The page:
I am continuing to write about Michelle Lee- Barnewall’s Neither Complementarian nor Egalitarian.
She talks about the women’s suffrage movement as one of the social reform movements that grew out of 19th century activism. However, she does not talk about how evangelical women related to that movement. I do not know. I may research it myself sometime.
What she does do is to say that at first suffrage was supported on the basis of women’s right to free expression as individuals. She says that argument failed to get political traction. What eventually succeeded was the argument that women had something to contribute to politics that men did not. The notion the women provided a voice that supported domesticity, the family, and even holiness counter to male worldliness was what prevailed.
Though I do not think she would agree with the idea that women are more holy than men, she does think men and women bring different gifts.
This sets up a fundamental distinction. On the one side of the feminist movement has been the idea of female individuality and individual rights. On the other side has been a more integrative idea that women make a contribution to society in ways other than just asserting their rights.
The civil rights movement in the 1960s highlighted the need to oppose discrimination of all kinds. So there arose a women’s movement paralleling it. Evangelical women came on board as part of a less radical feminism that emerged in the 1970s. In 1974 Letha Scanzoni and Nancy Hardesty published All We’re Meant to Be: a Biblical Approach to Women’s Liberation. This became the catalyst for evangelical feminism. The book criticized evangelical women for “sitting on the sideline” of the women’s movement.
Feminism influenced these women. But much preaching, teaching and writing in the evangelical churches was against feminism. So the evangelical women’s movement went to the Bible to ask again the questions about the place of women in family and church.
Lee-Barnewall makes the interesting point that the thinking of Charles Finney (1792-1875), the American lawyer turned revivalist, played an important part in evangelical egalitarianism. Finney was pretty pragmatic and a key concept for him was usefulness. Women should play whatever role in carrying out God’s project was most useful. And if their usefulness to the kingdom extended beyond the home, so be it.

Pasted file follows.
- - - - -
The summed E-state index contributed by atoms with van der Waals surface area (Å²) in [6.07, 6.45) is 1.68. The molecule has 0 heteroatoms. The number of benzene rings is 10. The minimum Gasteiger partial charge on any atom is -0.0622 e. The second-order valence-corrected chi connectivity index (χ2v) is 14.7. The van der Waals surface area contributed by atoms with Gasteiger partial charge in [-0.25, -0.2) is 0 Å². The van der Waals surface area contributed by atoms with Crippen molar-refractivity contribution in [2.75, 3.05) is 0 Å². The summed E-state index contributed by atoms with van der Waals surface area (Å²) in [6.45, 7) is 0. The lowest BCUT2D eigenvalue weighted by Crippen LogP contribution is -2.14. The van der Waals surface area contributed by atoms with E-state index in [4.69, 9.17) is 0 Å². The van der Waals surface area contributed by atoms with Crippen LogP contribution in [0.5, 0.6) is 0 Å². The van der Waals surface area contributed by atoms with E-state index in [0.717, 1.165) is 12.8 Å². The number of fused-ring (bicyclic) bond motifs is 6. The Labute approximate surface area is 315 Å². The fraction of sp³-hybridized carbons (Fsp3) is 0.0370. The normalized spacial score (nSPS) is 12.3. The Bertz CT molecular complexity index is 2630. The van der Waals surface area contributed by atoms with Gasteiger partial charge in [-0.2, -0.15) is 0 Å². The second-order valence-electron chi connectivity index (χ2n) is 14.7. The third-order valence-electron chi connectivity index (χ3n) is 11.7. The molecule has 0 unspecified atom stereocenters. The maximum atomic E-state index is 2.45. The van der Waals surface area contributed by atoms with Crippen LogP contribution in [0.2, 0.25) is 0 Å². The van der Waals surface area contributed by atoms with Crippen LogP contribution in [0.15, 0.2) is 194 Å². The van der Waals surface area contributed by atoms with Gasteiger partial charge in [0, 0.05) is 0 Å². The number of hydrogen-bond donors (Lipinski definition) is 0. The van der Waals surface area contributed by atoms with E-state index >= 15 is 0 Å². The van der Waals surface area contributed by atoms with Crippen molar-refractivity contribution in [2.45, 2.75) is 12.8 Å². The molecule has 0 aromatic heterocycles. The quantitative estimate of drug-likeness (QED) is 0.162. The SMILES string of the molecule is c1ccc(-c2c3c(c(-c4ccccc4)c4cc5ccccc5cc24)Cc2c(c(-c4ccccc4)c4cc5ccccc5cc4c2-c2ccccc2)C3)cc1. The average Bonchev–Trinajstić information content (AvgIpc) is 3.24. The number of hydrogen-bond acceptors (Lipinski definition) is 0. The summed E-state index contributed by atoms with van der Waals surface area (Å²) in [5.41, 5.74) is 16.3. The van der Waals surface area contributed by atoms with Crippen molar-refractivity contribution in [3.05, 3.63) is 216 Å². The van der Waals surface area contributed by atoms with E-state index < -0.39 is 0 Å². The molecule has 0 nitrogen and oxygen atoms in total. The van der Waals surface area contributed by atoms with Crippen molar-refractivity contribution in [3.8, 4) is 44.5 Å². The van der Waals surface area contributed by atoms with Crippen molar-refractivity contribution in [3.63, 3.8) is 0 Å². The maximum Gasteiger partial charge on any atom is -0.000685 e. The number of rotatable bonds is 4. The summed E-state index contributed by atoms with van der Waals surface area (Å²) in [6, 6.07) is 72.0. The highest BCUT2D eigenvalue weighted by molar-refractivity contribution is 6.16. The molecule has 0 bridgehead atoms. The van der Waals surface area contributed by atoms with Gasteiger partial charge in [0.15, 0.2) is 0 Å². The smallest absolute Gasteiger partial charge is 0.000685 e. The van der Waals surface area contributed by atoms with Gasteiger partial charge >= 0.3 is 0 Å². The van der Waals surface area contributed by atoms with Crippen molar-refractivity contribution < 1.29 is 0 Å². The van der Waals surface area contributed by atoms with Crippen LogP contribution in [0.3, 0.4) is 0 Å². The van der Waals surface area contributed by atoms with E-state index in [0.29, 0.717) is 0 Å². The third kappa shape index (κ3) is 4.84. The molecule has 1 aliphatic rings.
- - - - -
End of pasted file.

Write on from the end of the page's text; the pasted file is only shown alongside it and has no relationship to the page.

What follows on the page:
It does not take much to see that a concept of usefulness stands over against what Lee-Barnewall calls the “hyper-individualism” of second-wave feminism. Also the idea of usefulness merges into the biblical idea of servanthood.
So there is a big difference between an ideology that is mostly concerned with individual self fulfillment and one that sees women and men as servants called to be useful.
But the evangelical women’s movement also owed much to secular feminism. It adopted the concept of patriarchy, the belief that the problem was not just about some unequal laws or practices but a cultural structure that led to discrimination against women. Just as black Americans needed more than legal rights, so women needed society to have a fundamental cultural change in attitude and outlook.
There was push back. She doesn’t go into it but some of it was nasty, like Pat Robertson’s blanket condemnation of feminism:
Feminism is a socialist, anti-family, political movement that encourages women to leave their husbands, kill their children, practice witchcraft, destroy capitalism and become lesbians.
But beyond the polarization and unpleasant accusations she sees that as egalitarians and complementarians have debated each other’s points, there has been some progress.
In recent years there have been modifications on both sides, indicating dissatisfaction with the status quo. Terminology has changed, with “complementarian” generally replacing the use of “traditionalist” or “hierarchical,” and evangelical feminism more often referred to as “egalitarianism” or “biblical equality.” Complementarians began to emphasize the concept of “servant leadership” to refer to male leadership in the home and the church. Some complementarians qualified their position by agreeing that women can have leadership roles, with the exception of the “highest” ones, such as elder or senior pastor. As a result the argument that women can have leadership roles is not a distinctly egalitarian position. Egalitarians have also modified their position by insisting that they too were “complementarian” in that they believed in differences between the sexes that went beyond physical traits. However, complementarity did not necessitate hierarchy (p. 65).
This is how Lee-Barnewall sees the current state of the debate. Her book is about a possible way to move beyond it.